Alpeter v. Commissioner of Social Security

Filing 21

DECISION AND ORDER denying # 14 Plaintiff's motion for judgment on the pleadings; and granting # 18 Defendant's motion for judgment on the pleadings. Defendant's decision denying Plaintiff disability benefits is affirmed, and the Plaintiff's complaint is dismissed. Signed by Chief Judge Glenn T. Suddaby on 10/4/17. (lmw)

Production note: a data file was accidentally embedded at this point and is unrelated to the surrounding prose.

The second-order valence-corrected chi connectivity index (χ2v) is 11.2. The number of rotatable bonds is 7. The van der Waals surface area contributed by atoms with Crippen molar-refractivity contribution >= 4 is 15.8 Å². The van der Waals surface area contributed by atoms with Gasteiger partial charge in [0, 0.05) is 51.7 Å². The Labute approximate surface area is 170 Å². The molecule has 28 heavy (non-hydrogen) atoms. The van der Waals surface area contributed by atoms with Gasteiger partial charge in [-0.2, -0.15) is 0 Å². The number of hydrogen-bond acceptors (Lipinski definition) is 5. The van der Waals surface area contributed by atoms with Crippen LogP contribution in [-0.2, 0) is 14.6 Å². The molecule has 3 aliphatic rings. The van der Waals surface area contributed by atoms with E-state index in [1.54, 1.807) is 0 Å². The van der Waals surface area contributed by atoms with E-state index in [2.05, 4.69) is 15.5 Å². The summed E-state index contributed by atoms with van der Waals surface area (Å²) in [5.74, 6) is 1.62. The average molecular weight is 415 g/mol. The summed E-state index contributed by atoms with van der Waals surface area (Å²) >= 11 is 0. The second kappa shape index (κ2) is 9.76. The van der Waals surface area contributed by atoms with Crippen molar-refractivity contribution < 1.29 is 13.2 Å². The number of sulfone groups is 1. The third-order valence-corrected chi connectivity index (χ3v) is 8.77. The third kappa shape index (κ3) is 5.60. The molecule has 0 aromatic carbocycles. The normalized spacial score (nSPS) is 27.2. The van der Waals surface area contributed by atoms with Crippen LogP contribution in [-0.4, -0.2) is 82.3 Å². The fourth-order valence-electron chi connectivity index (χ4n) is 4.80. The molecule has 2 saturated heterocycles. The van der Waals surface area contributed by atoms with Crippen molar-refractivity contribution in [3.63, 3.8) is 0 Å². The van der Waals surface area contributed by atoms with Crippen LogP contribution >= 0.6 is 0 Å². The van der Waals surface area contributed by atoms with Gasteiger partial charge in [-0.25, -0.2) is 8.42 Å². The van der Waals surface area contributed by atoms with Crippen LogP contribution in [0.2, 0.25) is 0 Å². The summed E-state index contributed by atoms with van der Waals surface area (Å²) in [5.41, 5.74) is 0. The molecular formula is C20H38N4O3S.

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UNITED STATES DISTRICT COURT NORTHERN DISTRICT OF NEW YORK ____________________________________ JACQUELINE ALPETER, Plaintiff, v. 5:16-CV-1117 (GTS) COMMISSIONER OF SOCIAL SECURITY, Defendant. ____________________________________ APPEARANCES: OF COUNSEL: STANLEY LAW OFFICES LLP Counsel for Plaintiff 215 Burnet Avenue Syracuse, NY 13203 STEPHANIE VISCELLI, ESQ. U.S. SOCIAL SECURITY ADMIN. OFFICE OF REG’L GEN. COUNSEL – REGION II Counsel for Defendant 26 Federal Plaza, Room 3904 New York, NY 10278 JUNE L. BYUN, ESQ. GLENN T. SUDDABY, Chief United States District Judge DECISION and ORDER Currently before the Court, in this Social Security action filed by Jacqueline Alpeter (“Plaintiff”) against the Commissioner of Social Security (“Defendant” or “the Commissioner”) pursuant to 42 U.S.C. §§ 405(g) and 1383(c)(3), are Plaintiff’s motion for judgment on the pleadings and Defendant’s motion for judgment on the pleadings. (Dkt. Nos. 14, 18.) For the reasons set forth below, Plaintiff’s motion for judgment on the pleadings is denied, and Defendant’s motion for judgment on the pleadings is granted. The Commissioner’s decision denying Plaintiff’s disability benefits is affirmed, and Plaintiff’s Complaint is dismissed. I. RELEVANT BACKGROUND A. Factual Background Plaintiff was born in 1957, making her 51 years old at the alleged onset date and 57 years old at both the date last insured and the date of the ALJ’s decision. Plaintiff reported completing four years of college and obtaining a Bachelor’s degree. Plaintiff has past work as a library assistant. Generally, Plaintiff alleges disability due to anxiety, depression, hypothyroidism, and stiff knees. B. Procedural History Plaintiff applied for Disability Insurance Benefits and Supplemental Security Income on February 25, 2013, alleging disability beginning June 12, 2009. Plaintiff’s application was initially denied on May 2, 2013, after which she timely requested a hearing before an Administrative Law Judge (“ALJ”). Plaintiff appeared at a hearing before ALJ Marie Greener on December 1, 2014. On January 6, 2015, the ALJ issued a written decision finding Plaintiff was not disabled under the Social Security Act. (T. 13-22.) 1 On August 2, 2016, the Appeals Council denied Plaintiff’s request for review, making the ALJ’s decision the final decision of the Commissioner. (T. 6-8.) C. The ALJ’s Decision Generally, in her decision, the ALJ made the following eight findings of fact and conclusions of law. (T. 15-22.) First, the ALJ found Plaintiff was insured for benefits under Title II until March 31, 2015. (T. 15.) Second, the ALJ found that Plaintiff has not engaged in 1 The Administrative Transcript is found at Dkt. No. 11. Citations to the Administrative Transcript will be referenced as “T.” and the Bates-stamped page numbers as set forth therein will be used rather than the page numbers assigned by the Court’s CM/ECF electronic filing system. 2 substantial gainful activity since the alleged onset date. (Id.) Third, the ALJ found that Plaintiff’s obesity, depression, and anxiety are severe impairments, while hypothyroidism is not a severe impairment and allegations of knee pain, autism, and a seizure disorder are not medically determinable impairments. (T. 15-16.) Fourth, the ALJ found that Plaintiff’s severe impairments do not meet or medically equal one of the listed impairments in 20 C.F.R. § 404, Subpart P, App. 1 (the “Listings”). (T. 16-17.) Specifically, the ALJ considered Listings 12.04 (affective disorders) and 12.06 (anxiety-related disorders). (Id.) Fifth, the ALJ found that Plaintiff has the residual functional capacity (“RFC”) to perform less than the full range of medium work as defined in 20 CFR 404.1567(c) and 416.967(c). She can lift and carry up to 50 pounds occasionally and 25 pounds frequently; sit for six hours in an eight-hour workday; and stand/walk for six hours in an eighthour workday. She is limited to “low-stress” work, which is defined as work that requires routine daily tasks and duties in the same workplace that do not require high production quotas or multitasking, and which do not require working in tandem or in conjunction with others. However, the claimant can work in proximity to others. (T. 18.) Sixth, the ALJ found that Plaintiff is unable to perform her past work as a library assistant with the limitations in the above RFC. (T. 20-21.) Seventh, the ALJ found that Plaintiff had acquired the following skills from her past relevant work: record keeping, filing, cataloguing information, locating, data entry, and giving information to others. (T. 21.) Eighth, and last, the ALJ found that Plaintiff remains able to perform a significant number of other jobs in the national economy, such as tape librarian, returns clerk, and page. (T. 21-22.) The ALJ therefore concluded that Plaintiff is not disabled. 3 D. The Parties’ Briefings on Their Cross-Motions Generally, Plaintiff makes three arguments in support of her motion for judgment on the pleadings. First, Plaintiff argues that the RFC finding is not supported by substantial evidence because the ALJ did not rely on any opinion evidence from a physician to guide the assessment. (Dkt. No. 14, at 4-7 [Pl. Mem. of Law].) Plaintiff additionally argues that the ALJ erred in failing to afford great weight to an opinion from her treating therapist rather than relying on the opinion of a non-examining State Agency psychological consultant. (Dkt. No. 14, at 5-7 [Pl. Mem. of Law].) Second, Plaintiff argues that the credibility finding is not consistent with the applicable legal precedent because the ALJ failed to apply any of the required regulatory factors and “merely used boilerplate language.” (Dkt. No. 14, at 7-8 [Pl. Mem. of Law].) Third, Plaintiff argues that the Step Five finding is not supported by substantial evidence because it was based on a hypothetical question that did not accurately and completely describe Plaintiff’s limitations. (Dkt. No. 14, at 8-9 [Pl. Mem. of Law].) Generally, Defendant makes three arguments in support of her motion for judgment on the pleadings. First, Defendant argues that the RFC finding is supported by substantial evidence. (Dkt. No. 18, at 5-11 [Def. Mem. of Law].) More specifically, Defendant argues that the ALJ properly afforded little weight to the therapist’s opinion because she was not an acceptable medical source according to the regulations and her opined limitations were not supported by the other evidence in the record, including the opinions from the consultative examiner and State Agency psychological consultant. (Dkt. No. 18, at 7-11 [Def. Mem. of Law].) Second, Defendant argues that the ALJ properly considered credibility according to the regulations by citing to Plaintiff’s reported daily activities, work activity after the alleged onset 4 date, and Plaintiff’s ability to provide focused and articulate responses at the hearing. (Dkt. No. 18, at 11-13 [Def. Mem. of Law].) Third, Defendant argues that the Step Five finding is supported by substantial evidence because substantial evidence supports the limitations the ALJ included in the hypothetical question to the vocational expert, whose testimony provided the basis for the Step Five finding. (Dkt. No. 18, at 13 [Def. Mem. of Law].) II. RELEVANT LEGAL STANDARD A. Standard of Review A court reviewing a denial of disability benefits may not determine de novo whether an individual is disabled. 42 U.S.C. § 405(g); Wagner v. Sec’y of Health & Human Servs., 906 F.2d 856, 860 (2d Cir. 1990). Rather, the Commissioner’s determination will be reversed only if the correct legal standards were not applied, or it was not supported by substantial evidence. See Johnson v. Bowen, 817 F.2d 983, 986 (2d Cir. 1987) (“Where there is a reasonable basis for doubt whether the ALJ applied correct legal principles, application of the substantial evidence standard to uphold a finding of no disability creates an unacceptable risk that a claimant will be deprived of the right to have her disability determination made according to the correct legal principles.”); accord Grey v. Heckler, 721 F.2d 41, 46 (2d Cir. 1983), Marcus v. Califano, 615 F.2d 23, 27 (2d Cir. 1979). “Substantial evidence” is evidence that amounts to “more than a mere scintilla,” and has been defined as “such relevant evidence as a reasonable mind might accept as adequate to support a conclusion.” Richardson v. Perales, 402 U.S. 389, 401, 91 S. Ct. 1420, 1427 (1971). Where evidence is deemed susceptible to more than one rational interpretation, the Commissioner’s conclusion must be upheld. Rutherford v. Schweiker, 685 F.2d 60, 62 (2d Cir. 1982). 5 “To determine on appeal whether the ALJ’s findings are supported by substantial evidence, a reviewing court considers the whole record, examining evidence from both sides, because an analysis of the substantiality of the evidence must also include that which detracts from its weight.” Williams v. Bowen, 859 F.2d 255, 258 (2d Cir. 1988). If supported by substantial evidence, the Commissioner’s finding must be sustained “even where substantial evidence may support the plaintiff’s position and despite that the court’s independent analysis of the evidence may differ from the [Commissioner’s].” Rosado v. Sullivan, 805 F. Supp. 147, 153 (S.D.N.Y. 1992). In other words, this Court must afford the Commissioner’s determination considerable deference, and may not substitute “its own judgment for that of the [Commissioner], even if it might justifiably have reached a different result upon a de novo review.” Valente v. Sec’y of Health & Human Servs., 733 F.2d 1037, 1041 (2d Cir. 1984). B. Standard to Determine Disability The Commissioner has established a five-step evaluation process to determine whether an individual is disabled as defined by the Social Security Act. 20 C.F.R. §§ 404.1520, 416.920. The Supreme Court has recognized the validity of this sequential evaluation process. Bowen v. Yuckert, 482 U.S. 137, 140-42, 107 S. Ct. 2287 (1987). The five-step process is as follows: First, the [Commissioner] considers whether the claimant is currently engaged in substantial gainful activity. If he is not, the [Commissioner] next considers whether the claimant has a “severe impairment” which significantly limits his physical or mental ability to do basic work activities. If the claimant suffers such an impairment, the third inquiry is whether, based solely on medical evidence, the claimant has an impairment which is listed in Appendix 1 of the regulations. If the claimant has such an impairment, the [Commissioner] will consider him disabled without considering vocational factors such as age, education, and work experience; the [Commissioner] presumes that a claimant who is afflicted with a “listed” impairment is unable to perform substantial gainful activity. Assuming the claimant does not have a listed 6 impairment, the fourth inquiry is whether, despite the claimant’s severe impairment, he has the residual functional capacity to perform his past work. Finally, if the claimant is unable to perform his past work, the [Commissioner] then determines whether there is other work which the claimant could perform. Under the cases previously discussed, the claimant bears the burden of the proof as to the first four steps, while the [Commissioner] must prove the final one. Berry v. Schweiker, 675 F.2d 464, 467 (2d Cir. 1982); accord McIntyre v. Colvin, 758 F.3d 146, 150 (2d Cir. 2014). “If at any step a finding of disability or non-disability can be made, the SSA will not review the claim further.” Barnhart v. Thompson, 540 U.S. 20, 24 (2003). III. ANALYSIS A. Whether the ALJ Properly Weighed the Opinion Evidence After careful consideration, the Court answers this question in the affirmative for the reasons stated in Defendant’s memorandum of law. (Dkt. No. 18, at 5-11 [Def. Mem. of Law].) To those reasons, this Court adds the following analysis. The Second Circuit has long recognized the ‘treating physician rule’ set out in 20 C.F.R. § 404.1527(c). “‘[T]he opinion of a claimant’s treating physician as to the nature and severity of the impairment is given ‘controlling weight’ so long as it is ‘well-supported by medically acceptable clinical and laboratory diagnostic techniques and is not inconsistent with the other substantial evidence in the case record.’” Greek v. Colvin, 802 F.3d 370, 375 (2d Cir. 2015) (quoting Burgess v. Astrue, 537 F.3d 117, 128 (2d Cir. 2008)). However, there are situations where the treating physician’s opinion is not entitled to controlling weight, in which case the ALJ must “explicitly consider, inter alia: (1) the frequency, length, nature, and extent of treatment; (2) the amount of medical evidence supporting the opinion; (3) the consistency of the opinion with the remaining medical evidence; and (4) whether the physician is a specialist.’” 7 Greek, 802 F.3d at 375 (quoting Selian v. Astrue, 708 F.3d 409, 418 (2d Cir. 2013)). However, “[w]here an ALJ’s reasoning and adherence to the Regulations is clear, she is not required to explicitly go through each and every factor of the Regulation.” Blinkovitch v. Comm’r of Soc. Sec., No. 3:15-CV-1196, 2017 WL 782979, at *4 (N.D.N.Y. Jan. 23, 2017), report and recommendation adopted by 2017 WL 782901 (N.D.N.Y. Feb. 28, 2017)) (citing Atwater v. Astrue, 512 F. App’x 67, 70 (2d Cir. 2013)). After considering these factors, “the ALJ must ‘comprehensively set forth [his] reasons for the weight assigned to a treating physician’s opinion.’” Greek, 802 F.3d at 375 (quoting Burgess, 537 F.3d at 129). “The failure to provide ‘good reasons for not crediting the opinion of a claimant’s treating physician is a ground for remand.’” Greek, 802 F.3d at 375 (quoting Burgess, 537 F.3d at 129-30). The factors for considering opinions from non-treating medical sources are the same as those for assessing treating sources, with the consideration of whether the source examined the claimant or not replacing the consideration of the treatment relationship between the source and the claimant. See 20 C.F.R. § 404.1527(c)(1)-(6). Additionally, when weighing opinions from sources who are not considered “medically acceptable sources” 2 under the regulations, the ALJ must consider the same factors as used for evaluating opinions from medically acceptable sources. Saxon v. Astrue, 781 F. Supp. 2d 92, 104 (N.D.N.Y. 2011) (citing Canales v. Comm’r of Soc. Sec., 698 F. Supp. 2d 335, 344 (E.D.N.Y. 2010)); SSR 06-03p, 2006 WL 2329939. As an initial matter, Plaintiff’s cursory argument that the RFC is “comprised solely of the [ALJ]’s own lay opinion” is clearly contradicted by the ALJ’s notations that she afforded great 2 Medically acceptable sources are noted to include the following: licensed physicians; licensed or certified psychologists; licensed optometrists; licensed podiatrists; and qualified speech-language pathologists. SSR 06-03p, 2006 WL 2329939 (Aug. 9, 2006). 8 weight to the opinion from consultative examiner Elke Lorensen, M.D., considerable weight to the opinion from State Agency psychological consultant R. Nobel, Ph. D., some weight to the opinion from examining physician Robert Kohlbrenner, Ph. D., and her implicit acceptance of the opinion from consultative examiner Dennis Noia, Ph. D. (T. 19-20.) All of these sources are medical professionals and acceptable medical sources and the ALJ used their opinions as guidance, along with the rest of the evidence in the record, when crafting the RFC. Plaintiff’s assertion that the ALJ improperly relied on her own lay opinion is therefore unsupported. The true crux of Plaintiff’s argument is that the ALJ should have afforded greater weight to the opinion from her therapist Kathleen Cerro, L.C.S.W., related to Plaintiff’s mental functioning rather than relying on the opinion of a non-examining source. (Dkt. No. 14, at 5-7 [Pl. Mem. of Law].) Plaintiff fails to provide any clear reasons why Ms. Cerro’s opinion was entitled to greater weight other than conclusory statements that her opinion was “well supported by the substantial evidence of record.” (Dkt. No. 14, at 5 [Pl. Mem. of Law].) However, Plaintiff’s argument is not persuasive in light of the substantial evidence supporting the ALJ’s finding. On August 6, 2014, Ms. Cerro opined that Plaintiff had marked limitations in areas of understanding and memory including remembering locations and procedures, and understanding and remembering even simple instructions; in areas of concentration and persistence including carrying out even simple instructions, maintaining attention and concentration for extended periods, performing to a schedule, maintaining regular attendance, being punctual within customary tolerances, sustaining a routine without special supervision, working in coordination with or proximity to others without being distracted, making work-related decisions, and completing a workday or workweek without interruption from psychological symptoms; in the 9 area of social interaction including asking questions and requesting assistance, accepting instructions and responding appropriately to criticism, and getting along with coworkers without distracting them or exhibiting behavioral extremes; and in the area of adaptation including responding appropriately to changes in work setting, setting realistic goals, and making plans independently of others. (T. 312-13.) Ms. Cerro also indicated that Plaintiff would miss work one or more times per month on average because that “is her history” and would be off-task 20 percent or more of the workday because she had been easily distracted at all her jobs. (T. 310.) The ALJ afforded little weight to Ms. Cerro’s opinion, noting that the evidence suggested that, while Plaintiff had impairment in certain areas of mental functioning, she also had good functioning in other areas, and finding this opinion inconsistent with Plaintiff’s high IQ and history of college-level education as well as with her ability to provide focused and articulate answers to questions during the hearing. (T. 20.) Substantial evidence supports the ALJ’s finding that the evidence did not substantiate the level of restrictions Ms. Cerro opined. Notably, although Ms. Cerro’s treatment notes indicate Plaintiff’s variously reported symptoms of depressed mood, low self-esteem, feelings of helplessness, anxious feelings, fear, worry thoughts, negative self-reliance, and preoccupations, they do not contain objective mental status examinations. (T. 199-233.) On November 22, 2011, Ms. Cerro did note that Plaintiff avoided eye contact and had a tense posture, restricted affect, pessimistic mood, gaps in insight, and was only able to do simple decision-making, but she also noted that Plaintiff was on Citalopram for depression and reported good self-care and social functioning abilities. (T. 194, 196.) Examinations from primary care and other physicians often noted normal mental status findings. (T. 276, 323, 356, 361.) Consultative examiner Dr. Noia observed normal thought processes, calm mood, a relaxed and comfortable appearance with a 10 congruent affect, and that she was oriented and had intact attention, concentration and memory, intellectual functioning estimated in the average range, and good insight and judgment. (T. 290.) Treating and examining sources also noted that Plaintiff reported that Citalopram controlled her depression symptoms well. (T. 321, 361, 364, 372.) Additionally, the treatment evidence as a whole does not substantiate the extensive difficulties with attention, concentration, and carrying out tasks that Ms. Cerro opined. After multiple examinations in August and September 2011, Dr. Kohlbrenner noted that while expectations to work quickly under pressure would significantly interfere with Plaintiff’s capacity to perform at normal levels, she interacted in an appropriate manner, put forth good effort on all tasks during the testing, was engaged and appropriate, and was able to complete the administered testing. (T. 432-33.) Dr. Kohlbrenner also noted that Plaintiff displayed an average ability to attend and concentrate when listening and in her short-term auditory memory. (T. 432.) On April 10, 2013, Dr. Noia observed intact attention, concentration, and memory. (T. 290.) On August 25, 2014, Plaintiff reported to Michael Picciano, M.D., that her concentration was good. (T. 321.) The above constitutes substantial evidence to support the ALJ’s finding that Ms. Cerro’s opinion was not consistent with the level of functioning documented in the medical treatment records. Inconsistency or lack of support from the evidence can constitute a good reason for rejecting an opinion. See Saxon, 781 F. Supp. 2d at 102 (“The less consistent an opinion is with the record as a whole, the less weight it is to be given.”) (citing Stevens v. Barnhart, 473 F. Supp. 2d 357, 362 (N.D.N.Y. 2007)); Otts v. Comm’r of Soc. Sec., 249 F. App’x 887, 889 (2d Cir. 2007) (noting that an ALJ may reject an opinion from a treating physician “upon the identification of good reasons, such as substantial contradictory evidence in the record”) (citing Halloran v. Barnhart, 362 F.3d 28, 32 (2d Cir. 2004)); 20 C.F.R. §§ 404.1527(c)(4), 416.927(c)(4) (indicating that the extent that an 11 opinion is consistent with the record as a whole is one of the factors considered when determining the amount of weight to which an opinion is entitled). Plaintiff’s argument that the ALJ should not have relied on Dr. Nobel’s opinion because it was based on a review of incomplete medical records is not persuasive. (Dkt. No. 14, at 5-7 [Pl. Mem. of Law].) Plaintiff argues that Dr. Nobel’s opinion cannot be reliable evidence to support the ALJ’s findings because it was completed almost two years prior to the ALJ’s decision, yet Plaintiff does not explain how this is fatal to Dr. Nobel’s opinion, particularly as he had the opportunity to review the treatment records from Ms. Cerro, the primary source of mental health treatment. The initial decision shows that Dr. Nobel was able to consider records from Psychological Healthcare (where Ms. Cerro treated Plaintiff) and CNY Family Care as well as Dr. Noia’s examination and opinion. (T. 29-30.) Additionally, Plaintiff’s argument that this opinion was stale ignores the fact that she alleged disability back to 2009 and Dr. Nobel did not review the record and render an opinion until 2013, suggesting he would be able to offer an opinion about a significant portion of the relevant time period. Notably, although the ALJ afforded considerable weight to Dr. Nobel’s opinion, she included limitations beyond the capacity for semi-skilled work that Dr. Nobel opined based on consideration of all the evidence, and Plaintiff has not pointed to any evidence which suggests she would be further limited to unskilled work contrary to Dr. Nobel’s opinion. (T. 18-20.) The ALJ did not rely solely on Dr. Nobel’s opinion, but rather based the findings on a consideration of all the evidence in the record. The fact that Dr. Nobel did not review all the evidence is therefore not fatal because the decision clearly shows that the ALJ accounted for the evidence as a whole, including the opinions from other physicians, rather than merely adopting Dr. Nobel’s opinion. There was therefore nothing improper about the ALJ’s consideration of Dr. Nobel’s opinion. 12 Plaintiff’s attempts to establish consistency between Ms. Cerro’s opinion and the opinion from Dr. Noia are also not persuasive. Plaintiff asserts that Dr. Noia opined a marked limitation in the ability to handle stress, which Plaintiff alleges is consistent with an inability to handle stress in the workplace. (Dkt. No. 14, at 6-7 [Pl. Mem. of Law].) However, as Defendant notes, Dr. Noia did not opine a marked limitation in the ability to handle stress. (Dkt. No. 18, at 9-10 [Def. Mem. of Law].) Rather, Dr. Noia opined that Plaintiff would have “moderate to marked limitations (when pressured to perform) regarding her ability to deal with stress.” (T. 291.) Not only did Dr. Noia not opine a marked limitation in this area, he also qualified this limitation by noting she would only experience the opined level of restriction when pressured to perform, suggesting that her restriction would not be so extensive in lower-demand situations. Defendant is correct that Dr. Noia’s examination does not support Plaintiff’s interpretation for marked limitations, as Dr. Noia noted Plaintiff was relaxed and comfortable during the evaluation and she had intact attention, concentration, and memory other than some noted limitations in performing math-related tasks that was due to weak arithmetic skills rather than an inability to handle the stress of answering the questions. (T. 290.) Plaintiff’s argument that Dr. Noia’s opinion was consistent with the range of disabling limitations opined by Ms. Cerro is not supported by Dr. Noia’s findings or his actual opinion. Notably, the ALJ accounted for this moderate to marked limitation by limiting Plaintiff to low stress work with only routine tasks and duties in an unchanging workplace that would not require high production quotas or multitasking and which would not require her to work in tandem with others. (T. 18.) Plaintiff neglects to show how the detailed RFC limitation fails to account for Dr. Noia’s concerns about Plaintiff’s limited ability to handle stress when pressured to perform, as it eliminates exposure to work situations where Plaintiff would experience such pressure. 13 For the above reasons, the ALJ’s findings regarding the opinion evidence and the RFC are supported by substantial evidence. Remand is not warranted on this basis. B. Whether the Credibility Finding is Supported By Substantial Evidence After careful consideration, the Court answers this question in the affirmative for the reasons stated in Defendant’s memorandum of law. (Dkt. No. 18, at 11-13 [Def. Mem. of Law].) To those reasons, this Court adds the following analysis. In determining whether a claimant is disabled, the ALJ must also make a determination as to the credibility of the claimant’s allegations. “‘An administrative law judge may properly reject claims of severe, disabling pain after weighing the objective medical evidence in the record, the claimant’s demeanor, and other indicia of credibility, but must set forth his or her reasons with sufficient specificity to enable us to decide whether the determination is supported by substantial evidence.’” Schlichting v. Astrue, 11 F. Supp. 3d 190, 205 (N.D.N.Y. 2012) (quoting Lewis v. Apfel, 62 F. Supp. 2d 648, 651 (N.D.N.Y. 1999)). The Second Circuit recognizes that “‘[i]t is the function of the [Commissioner], not [reviewing courts], to resolve evidentiary conflicts and to appraise the credibility of witnesses, including the claimant,’” and that “[i]f there is substantial evidence in the record to support the Commissioner’s findings, ‘the court must uphold the ALJ’s decision to discount a claimant’s subjective complaints of pain.’” Schlichting, 11 F. Supp. 3d at 206 (quoting Carroll v. Sec’y of Health and Human Servs., 705 F.2d 638, 642 (2d Cir. 1983); Aponte v. Sec’y, Dep’t of Health and Human Servs., 728 F.2d 588, 591 (2d Cir. 1984)). Due to the fact that the ALJ has the benefit of directly observing a claimant’s demeanor and “other indicia of credibility,” the ALJ’s credibility assessment is generally entitled to deference. Weather v. Astrue, 32 F. Supp. 3d 363, 381 (N.D.N.Y. 2012) (citing Tejada v. Apfel, 167 F.3d 770, 776 (2d Cir. 1999)). 14 Plaintiff argues that the ALJ failed to apply any of the required regulatory factors for assessing credibility outlined in 20 C.F.R. §§ 404.1529 and 416.929, and instead “merely used boilerplate language that is becoming too common in ALJ decisions.” (Dkt. No. 14, at 8 [Pl. Mem. of Law].) However, the ALJ’s decision clearly shows that she did more than just rely on inadequate boilerplate language. The ALJ found Plaintiff’s allegations about the intensity, persistence, and limiting effect of her symptoms were not credible because they were unsupported by the evidence, were inconsistent with her range of reported daily activities, and because she had work activity after the date she alleged she became disabled. (T. 18-19.) The ALJ’s discussion in the decision therefore shows that she did consider pertinent regulatory factors and she provided specific reasons to indicate the basis for her finding. Schlichting, 11 F. Supp. 3d at 205. The ALJ’s notation that Plaintiff’s allegations of limitations were inconsistent with the objective evidence is supported by substantial evidence. As already discussed above, the treatment notes suggest that Plaintiff’s depression was generally improved by prescribed medication and examinations did not substantiate the difficulties with attention, concentration, and memory that she alleged prevented her from working. (T. 290, 321, 361, 364, 372, 432-33.) The generally negative or mild physical findings on examinations also do not support the alleged level of physical restriction. (T. 264, 276, 286, 323, 326, 330, 356, 361, 364.) This reason therefore supports the adverse credibility finding. See Wojciechowski v. Colvin, 967 F. Supp. 2d 602, 612-13 (N.D.N.Y. 2013) (acknowledging that the ALJ is permitted to question a claimant’s credibility if it is inconsistent with the medical evidence). The ALJ’s citation to Plaintiff’s reported daily activities also provides a proper basis for the credibility finding. See Rockwood v. Astrue, 614 F. Supp. 2d 252, 271 (N.D.N.Y. 2009) 15 (noting that a claimant’s daily activities is one factor the ALJ should consider in assessing credibility) (citing 20 C.F.R. §§ 416.929(c)(3)(i)-(vii)). The ALJ noted that Plaintiff reported being able to cook, clean, do laundry, shop, care for her personal needs, care for her children, go to church, and socialize with friends. (T. 19.) At the hearing, Plaintiff testified she did housecleaning, cooked for herself and her children, cared for pet guinea pigs, walked down the block to visit an elderly neighbor, did laundry, shopped with assistance from her family, read, watched movies, and took photographs. (T. 485-87.) Plaintiff did note that she was able to do these all these things because she could do them at her own pace, which prevented her from getting anxious or overwhelmed. (T. 486.) In a written function report, Plaintiff noted she cared for her disabled husband and assisted her autistic teenage son, cared for three pet guinea pigs, performed personal care without limitations, made food daily, could do house and yard work with breaks during prolonged tasks, occasionally walked outside, spent time with family, went to church, shopped in stores several times a week with family members, watched movies or television, read, and listened to music (T. 136-40.) Contrary to Plaintiff’s suggestions, the ALJ was permitted to consider whether Plaintiff’s daily activities were consistent with the extent of limitations she alleged; indeed, it is one of the factors the regulations explicitly require the Agency to consider when assessing credibility. See Rockwood, 614 F. Supp. 2d at 271; 20 C.F.R. §§ 404.1529(c)(3), 416.929(c)(3). The range of reported activities as a whole does not support Plaintiff’s reports of disabling deficits in concentration, persistence, pace, attention, and memory. See Morris v. Comm’r of Soc. Sec., No. 12-CV-1795, 2014 WL 1451996, at *8 (N.D.N.Y. Apr. 14, 2014) (“The issue is not whether Plaintiff's limited ability to undertake normal daily activities demonstrates her ability to work. Rather, the issue is whether the ALJ 16 properly discounted Plaintiff's testimony regarding her symptoms to the extent that it is inconsistent with other evidence.”) This reason also supports the ALJ’s credibility finding. For the above reasons, the credibility finding was based on a proper application of the required analysis and is supported by substantial evidence. Remand is not warranted on this basis. C. Whether the Step Five Finding is Supported By Substantial Evidence After careful consideration, the Court answers this question in the affirmative for the reasons stated in Defendant’s memorandum of law. (Dkt. No. 18, at 13 [Def. Mem. of Law].) To those reasons, this Court adds the following analysis. Although the claimant has the general burden to prove he has a disability under the definitions of the Social Security Act, the burden shifts to the Commissioner at Step Five “‘to show there is other work that [the claimant] can perform.’” McIntyre v. Colvin, 758 F.3d 146, 150 (2d Cir. 2014) (quoting Brault v. Soc. Sec. Admin., 683 F.3d 443, 445 (2d Cir. 2012)). “An ALJ may rely on a vocational expert’s testimony regarding a hypothetical as long as ‘there is substantial record evidence to support the assumption[s] upon which the vocational expert based his opinion’ [] and [the hypothetical] accurately reflect[s] the limitations and capabilities of the claimant involved.” McIntyre, 758 F.3d at 151 (quoting Dumas v. Schweiker, 712 F.2d 1545, 1553-54 (2d Cir. 1983); citing Aubeuf v. Schweiker, 649 F.2d 107, 114 (2d Cir. 1981)). If a hypothetical question does not include all of a claimant’s impairments, limitations, and restrictions, or is otherwise inadequate, a vocational expert’s response cannot constitute substantial evidence to support a conclusion of no disability.” Pardee v. Astrue, 631 F. Supp. 2d 200, 211 (N.D.N.Y. 2009) (citing Melligan v. Chater, No. 94-CV-944S, 1996 WL 1015417, at *8 (W.D.N.Y. Nov. 14, 1996)). 17 Plaintiff argues that the Step Five finding is not supported by substantial evidence because the vocational expert’s testimony that the ALJ relied on to support that finding was based on a hypothetical question that did not “accurately and completely describe Plaintiff’s limitations.” (Dkt. No. 14, at 9 [Pl. Mem. of Law].) As this Court has already concluded that the ALJ did not err in weighing the opinion evidence, formulating the RFC, or assessing Plaintiff’s credibility, Plaintiff’s argument that errors in those findings resulted in an incomplete hypothetical question to the vocational expert is likewise meritless. For the above reasons, the Step Five finding is supported by substantial evidence, and remand is not warranted on this basis. ACCORDINGLY, it is ORDERED that Plaintiff’s motion for judgment on the pleadings (Dkt. No. 14) is DENIED; and it is further ORDERED that Defendant’s motion for judgment on the pleadings (Dkt. No. 18) is GRANTED; and it is further ORDERED that Defendant’s decision denying Plaintiff disability benefits is AFFIRMED; and it is further ORDERED that Plaintiff’s Complaint (Dkt. No. 1) is DISMISSED. Dated: October 4, 2017 Syracuse, New York ______________________________________ Hon. Glenn T. Suddaby Chief U.S. District Judge 18